Camille Preaker has had to do a lot of acting since she arrived back in Wind Gap: Pretending she actually likes those gossipy ex-cheerleaders that went to her high school. Feigning interest in the town’s tactless Calhoun Day festival. Shrugging off the horrifying gang rape that defined her teenage years.
And yet, none of this acting comes close to the Oscar-worthy performance that Camille is forced to turn in during Sharp Objects‘ series finale, which aired Sunday night. Hours after realizing that her mother was responsible for her younger sister Marian’s death — and that Adora is likely killing Amma the same way — Camille has no choice but to return to her childhood home and eat dinner with Adora, Alan and Amma like nothing is wrong, when she is in fact on the verge of completely losing it. (Perhaps Camille won’t win the award she deserves, but a 2019 Emmy win for Amy Adams would be a nice substitute.)
As the family sits around the table, a livid Camille takes notice of Amma’s sweaty forehead and glazed expression — a result of the “medicine” that Adora has been pumping into her daughter for the last day. After Camille suggests that Amma stay with her in St. Louis for a while (an idea that Adora and Alan unsurprisingly squash), Adora puts her hand to Amma’s head and claims the girl is still feverish, forcing her upstairs to bed without dessert. “I want cake!” a disoriented Amma whines, and the panicked look on her face as she’s dragged from the room is enough to get Camille to intervene.
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Camille decides to fake an illness of her own, doubling over in faux-stomach pain at the table, in order to subject herself to Adora’s care and confirm that the woman’s medicine is actually lethal. (After all, Camille was too stubborn to ever take her mother’s medicine as a girl, which seems to be why she never suffered from the same sickness as Marian.) And Adora plays her part, too, swooping in immediately to comfort her daughter and give her a spoonful of whatever toxic mixture she’s been concocting for all these years. “More, Mama,” Camille says after the first dose — and Adora happily obliges.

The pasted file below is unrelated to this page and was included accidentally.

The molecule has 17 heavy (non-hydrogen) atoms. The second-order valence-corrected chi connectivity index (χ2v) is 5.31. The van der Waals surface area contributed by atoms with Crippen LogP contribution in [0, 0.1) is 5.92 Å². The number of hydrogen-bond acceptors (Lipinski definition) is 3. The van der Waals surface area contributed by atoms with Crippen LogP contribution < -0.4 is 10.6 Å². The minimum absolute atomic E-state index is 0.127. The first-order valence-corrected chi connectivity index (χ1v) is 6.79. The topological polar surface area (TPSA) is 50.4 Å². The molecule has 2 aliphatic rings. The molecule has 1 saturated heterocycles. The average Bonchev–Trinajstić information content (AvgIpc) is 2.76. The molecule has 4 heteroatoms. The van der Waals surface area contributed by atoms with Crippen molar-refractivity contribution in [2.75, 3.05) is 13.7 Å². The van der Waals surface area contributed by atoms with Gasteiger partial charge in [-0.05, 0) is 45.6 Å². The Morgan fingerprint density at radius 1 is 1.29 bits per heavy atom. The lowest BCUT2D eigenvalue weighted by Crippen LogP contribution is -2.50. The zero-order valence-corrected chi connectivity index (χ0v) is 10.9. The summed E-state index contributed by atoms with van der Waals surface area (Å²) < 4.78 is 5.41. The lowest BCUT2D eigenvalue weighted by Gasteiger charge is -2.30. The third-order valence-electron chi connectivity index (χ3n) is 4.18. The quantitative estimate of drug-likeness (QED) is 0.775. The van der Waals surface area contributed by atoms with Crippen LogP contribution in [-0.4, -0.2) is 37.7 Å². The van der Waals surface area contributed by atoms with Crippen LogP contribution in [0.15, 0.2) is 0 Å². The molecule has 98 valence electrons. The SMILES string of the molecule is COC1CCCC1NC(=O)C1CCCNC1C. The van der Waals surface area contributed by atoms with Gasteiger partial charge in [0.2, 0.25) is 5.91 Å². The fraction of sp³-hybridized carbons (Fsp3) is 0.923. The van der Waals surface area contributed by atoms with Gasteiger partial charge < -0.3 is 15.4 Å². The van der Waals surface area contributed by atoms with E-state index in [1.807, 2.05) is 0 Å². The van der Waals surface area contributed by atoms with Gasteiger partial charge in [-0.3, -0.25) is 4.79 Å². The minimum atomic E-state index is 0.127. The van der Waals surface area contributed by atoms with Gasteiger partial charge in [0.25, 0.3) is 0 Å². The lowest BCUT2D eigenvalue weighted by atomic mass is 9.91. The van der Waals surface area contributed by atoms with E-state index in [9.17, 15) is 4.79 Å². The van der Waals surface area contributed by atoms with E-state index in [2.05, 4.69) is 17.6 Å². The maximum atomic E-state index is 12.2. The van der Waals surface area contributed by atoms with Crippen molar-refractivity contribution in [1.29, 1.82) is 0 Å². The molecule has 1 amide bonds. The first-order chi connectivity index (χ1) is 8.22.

Unsurprisingly, Adora’s home remedy quickly begins to harm Camille; she wakes up hours later, pale and sweaty, and immediately vomits over the side of her bed. “You took it, didn’t you?” Amma asks, warning her half-sister not to attempt walking if she can help it. Realizing that Adora took both of her daughters’ cell phones away, Camille urges Amma — who is slightly steadier than Camille at this point — to escape from the house and get Det. Willis’ help.
“If anything happens to me, you tell them that Mama took care of me. You understand?” Camille urges Amma. “So you go. And you don’t come back.” (But the girl doesn’t go. She’s intercepted by her father on her way out the door, and she decides to stay home and eat her long-awaited slice of cake instead. “I’m sorry,” Amma sobs to Camille later, when Camille realizes that the girl didn’t go for help after all. “I have to stay a good little girl.”)
While the women are slowly being poisoned at the Crellin household, Chief Vickery and Willis are still trying to piece together what happened to Ann Nash and Natalie Keene. Despite getting arrested for the murders, John Keene is adamant that he didn’t hurt either girl — and when he hears that girlfriend Ashley gave him up to the police, John merely suggests that she wanted to get revenge on him for never sleeping with her.
Vickery and Willis seem to have their doubts, too. When they talk privately after interrogating John, the men confess they aren’t sure if he was really involved in either girl’s death. And when the conversation turns to Adora, Vickery admits that she “loves her attention, then scolds you if you give her too much.”